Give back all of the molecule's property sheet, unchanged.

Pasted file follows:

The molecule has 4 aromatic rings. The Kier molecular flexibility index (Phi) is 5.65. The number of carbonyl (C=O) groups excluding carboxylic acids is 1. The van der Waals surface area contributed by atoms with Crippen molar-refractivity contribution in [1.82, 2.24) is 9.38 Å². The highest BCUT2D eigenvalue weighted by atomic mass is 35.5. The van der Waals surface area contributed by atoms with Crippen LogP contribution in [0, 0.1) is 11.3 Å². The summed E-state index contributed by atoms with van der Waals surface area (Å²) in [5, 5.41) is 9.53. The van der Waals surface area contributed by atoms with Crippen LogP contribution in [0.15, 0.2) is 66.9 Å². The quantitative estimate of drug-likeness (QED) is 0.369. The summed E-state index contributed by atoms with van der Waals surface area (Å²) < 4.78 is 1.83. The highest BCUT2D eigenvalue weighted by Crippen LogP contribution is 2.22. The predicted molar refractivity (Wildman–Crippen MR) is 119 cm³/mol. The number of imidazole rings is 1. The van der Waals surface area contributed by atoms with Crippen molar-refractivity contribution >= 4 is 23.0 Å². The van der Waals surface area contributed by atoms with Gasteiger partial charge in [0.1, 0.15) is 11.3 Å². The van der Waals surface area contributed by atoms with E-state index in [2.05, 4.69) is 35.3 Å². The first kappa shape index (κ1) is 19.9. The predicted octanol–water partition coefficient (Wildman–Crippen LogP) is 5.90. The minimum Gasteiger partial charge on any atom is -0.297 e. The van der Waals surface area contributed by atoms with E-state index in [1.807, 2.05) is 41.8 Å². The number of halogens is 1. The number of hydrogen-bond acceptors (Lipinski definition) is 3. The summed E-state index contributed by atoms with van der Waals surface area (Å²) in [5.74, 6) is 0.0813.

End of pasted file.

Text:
The molecule has 4 aromatic rings. The Kier molecular flexibility index (Phi) is 5.65. The number of carbonyl (C=O) groups excluding carboxylic acids is 1. The van der Waals surface area contributed by atoms with Crippen molar-refractivity contribution in [1.82, 2.24) is 9.38 Å². The highest BCUT2D eigenvalue weighted by atomic mass is 35.5. The van der Waals surface area contributed by atoms with Crippen LogP contribution in [0, 0.1) is 11.3 Å². The summed E-state index contributed by atoms with van der Waals surface area (Å²) in [5, 5.41) is 9.53. The van der Waals surface area contributed by atoms with Crippen LogP contribution in [0.15, 0.2) is 66.9 Å². The quantitative estimate of drug-likeness (QED) is 0.369. The summed E-state index contributed by atoms with van der Waals surface area (Å²) < 4.78 is 1.83. The highest BCUT2D eigenvalue weighted by Crippen LogP contribution is 2.22. The predicted molar refractivity (Wildman–Crippen MR) is 119 cm³/mol. The number of imidazole rings is 1. The van der Waals surface area contributed by atoms with Crippen molar-refractivity contribution >= 4 is 23.0 Å². The van der Waals surface area contributed by atoms with Gasteiger partial charge in [0.1, 0.15) is 11.3 Å². The van der Waals surface area contributed by atoms with E-state index in [2.05, 4.69) is 35.3 Å². The first kappa shape index (κ1) is 19.9. The predicted octanol–water partition coefficient (Wildman–Crippen LogP) is 5.90. The minimum Gasteiger partial charge on any atom is -0.297 e. The van der Waals surface area contributed by atoms with E-state index in [1.807, 2.05) is 41.8 Å². The number of halogens is 1. The number of hydrogen-bond acceptors (Lipinski definition) is 3. The summed E-state index contributed by atoms with van der Waals surface area (Å²) in [5.74, 6) is 0.0813.